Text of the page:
Disability benefit expansion adds to workless underclass
In 2007, after more than a decade of booming employment creation, Ireland had the second highest proportion of households in the EU in which no adult worked. In many ways this is a greater indictment of the political system than the failure to countenance, never mind prepare for, the possibility that the boom could end in bust.
One of the reasons for such a high rate of household joblessness was a sharp rise in the numbers on disability benefits.
Among the best reasons to believe in the welfare state is the manner in which it alleviates suffering for those born with a disability or those who become disabled during their lives. This is just one reason why I am a believer in the European welfare state model.
But as many countries have discovered, even the best intentioned welfare programmes can have unintended consequences. When those are as potentially serious as generating welfare dependency, they must be analysed and discussed.
If they are found to create poverty traps they must be reformed.
In Ireland there is an extraordinary reluctance even to discuss this issue among both the policymaking and scholarly communities. That reluctance exists despite very strong evidence pointing to a sustained masking of the scale of Ireland’s unemployment problem – during the boom years as well as the bust – via the system of disability and illness benefits.
In 2011, just under a quarter of a million working-age adults in Ireland were on one of the four main disability and sickness benefits – disability allowance, disablement benefit, the invalidity pension and illness benefit. Approximately one in 12 people aged 16-65 in the State was in receipt of one of these four benefits.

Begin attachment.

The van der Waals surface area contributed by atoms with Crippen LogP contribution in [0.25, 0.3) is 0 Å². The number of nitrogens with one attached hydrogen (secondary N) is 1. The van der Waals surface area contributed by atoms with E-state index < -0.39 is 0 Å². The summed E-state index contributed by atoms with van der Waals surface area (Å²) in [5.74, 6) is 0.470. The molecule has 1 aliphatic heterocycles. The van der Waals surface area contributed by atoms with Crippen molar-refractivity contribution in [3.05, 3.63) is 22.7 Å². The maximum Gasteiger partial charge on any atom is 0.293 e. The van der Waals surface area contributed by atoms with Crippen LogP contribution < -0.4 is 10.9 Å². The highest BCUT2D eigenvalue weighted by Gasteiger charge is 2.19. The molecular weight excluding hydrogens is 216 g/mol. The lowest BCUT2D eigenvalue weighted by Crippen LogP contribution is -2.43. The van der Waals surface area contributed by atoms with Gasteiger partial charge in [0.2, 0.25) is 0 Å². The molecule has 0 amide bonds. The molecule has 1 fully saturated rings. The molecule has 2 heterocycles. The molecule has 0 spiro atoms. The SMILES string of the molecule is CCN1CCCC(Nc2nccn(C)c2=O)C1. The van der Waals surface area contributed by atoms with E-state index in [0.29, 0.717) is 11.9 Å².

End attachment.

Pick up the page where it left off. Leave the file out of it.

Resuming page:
The proportion of the population in receipt of disability allowance – the most common disability benefit – has been rising fast and without interruption for more than a decade, as the chart shows. In absolute terms, the numbers in receipt of this benefit doubled in a decade to exceed 100,000 people.
The proportion of adults under 60 years of age not working owing to disability has been well above European averages since comparative figures were first collected in 2004. Between 2004 and 2007, the height of the boom era, it was almost twice the euro zone rate, according to unpublished figures obtained from Eurostat. By 2010, the recession had pushed the rate to the highest among the euro zone’s 17 states.
A separate set of Eurostat figures, which covers only 2008-2009, shows that the percentage of adults with a disability who work in Ireland went from the second lowest rate among the EU 27 to the lowest over that 12-month period.
But the health of Irish people has improved, not deteriorated markedly, over time. Nor is there a shred of evidence to suggest that those with disabilities in Ireland are very much more incapacitated by their disabilities than their European counterparts, and thus less able to work.
What actually happened was that, in order to avoid addressing long-term unemployment, governments eased access to disability benefits. By so doing they have expanded and entrenched a permanently workless underclass.
Irish society has a proven capacity to ignore even the most serious problems, only to wonder later why on Earth nobody said or did something sooner. We are doing it again. Failure to address this problem could have grave consequences.